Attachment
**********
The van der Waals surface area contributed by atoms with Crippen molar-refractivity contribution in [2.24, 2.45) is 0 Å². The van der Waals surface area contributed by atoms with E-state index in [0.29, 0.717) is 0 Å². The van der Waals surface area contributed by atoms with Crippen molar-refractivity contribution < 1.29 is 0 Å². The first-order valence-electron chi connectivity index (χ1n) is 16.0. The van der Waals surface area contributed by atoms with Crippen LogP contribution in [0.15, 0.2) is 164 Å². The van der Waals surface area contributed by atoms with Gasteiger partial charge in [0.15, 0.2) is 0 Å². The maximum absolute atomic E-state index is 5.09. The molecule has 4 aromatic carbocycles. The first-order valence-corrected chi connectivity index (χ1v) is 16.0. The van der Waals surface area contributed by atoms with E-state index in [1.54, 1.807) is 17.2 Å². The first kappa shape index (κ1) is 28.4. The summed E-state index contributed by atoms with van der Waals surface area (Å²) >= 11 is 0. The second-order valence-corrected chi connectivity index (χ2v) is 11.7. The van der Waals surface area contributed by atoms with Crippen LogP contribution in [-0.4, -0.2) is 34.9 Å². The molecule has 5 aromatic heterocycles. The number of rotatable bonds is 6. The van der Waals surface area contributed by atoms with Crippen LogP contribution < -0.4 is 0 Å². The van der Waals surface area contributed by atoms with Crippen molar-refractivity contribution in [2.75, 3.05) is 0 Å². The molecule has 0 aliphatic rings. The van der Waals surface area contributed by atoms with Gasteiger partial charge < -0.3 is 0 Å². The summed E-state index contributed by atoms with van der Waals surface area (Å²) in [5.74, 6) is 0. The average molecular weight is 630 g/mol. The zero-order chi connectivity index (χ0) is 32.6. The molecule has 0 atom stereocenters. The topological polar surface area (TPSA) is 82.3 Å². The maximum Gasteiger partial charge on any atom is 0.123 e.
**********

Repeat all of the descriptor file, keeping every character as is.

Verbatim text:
The van der Waals surface area contributed by atoms with Crippen molar-refractivity contribution in [2.24, 2.45) is 0 Å². The van der Waals surface area contributed by atoms with E-state index in [0.29, 0.717) is 0 Å². The van der Waals surface area contributed by atoms with Crippen molar-refractivity contribution < 1.29 is 0 Å². The first-order valence-electron chi connectivity index (χ1n) is 16.0. The van der Waals surface area contributed by atoms with Crippen LogP contribution in [0.15, 0.2) is 164 Å². The van der Waals surface area contributed by atoms with Gasteiger partial charge in [0.15, 0.2) is 0 Å². The maximum absolute atomic E-state index is 5.09. The molecule has 4 aromatic carbocycles. The first-order valence-corrected chi connectivity index (χ1v) is 16.0. The van der Waals surface area contributed by atoms with E-state index in [1.54, 1.807) is 17.2 Å². The first kappa shape index (κ1) is 28.4. The summed E-state index contributed by atoms with van der Waals surface area (Å²) >= 11 is 0. The second-order valence-corrected chi connectivity index (χ2v) is 11.7. The van der Waals surface area contributed by atoms with Crippen LogP contribution in [-0.4, -0.2) is 34.9 Å². The molecule has 5 aromatic heterocycles. The number of rotatable bonds is 6. The van der Waals surface area contributed by atoms with Crippen LogP contribution < -0.4 is 0 Å². The van der Waals surface area contributed by atoms with Crippen molar-refractivity contribution in [2.75, 3.05) is 0 Å². The molecule has 0 aliphatic rings. The van der Waals surface area contributed by atoms with Gasteiger partial charge < -0.3 is 0 Å². The summed E-state index contributed by atoms with van der Waals surface area (Å²) in [5.74, 6) is 0. The average molecular weight is 630 g/mol. The zero-order chi connectivity index (χ0) is 32.6. The molecule has 0 atom stereocenters. The topological polar surface area (TPSA) is 82.3 Å². The maximum Gasteiger partial charge on any atom is 0.123 e.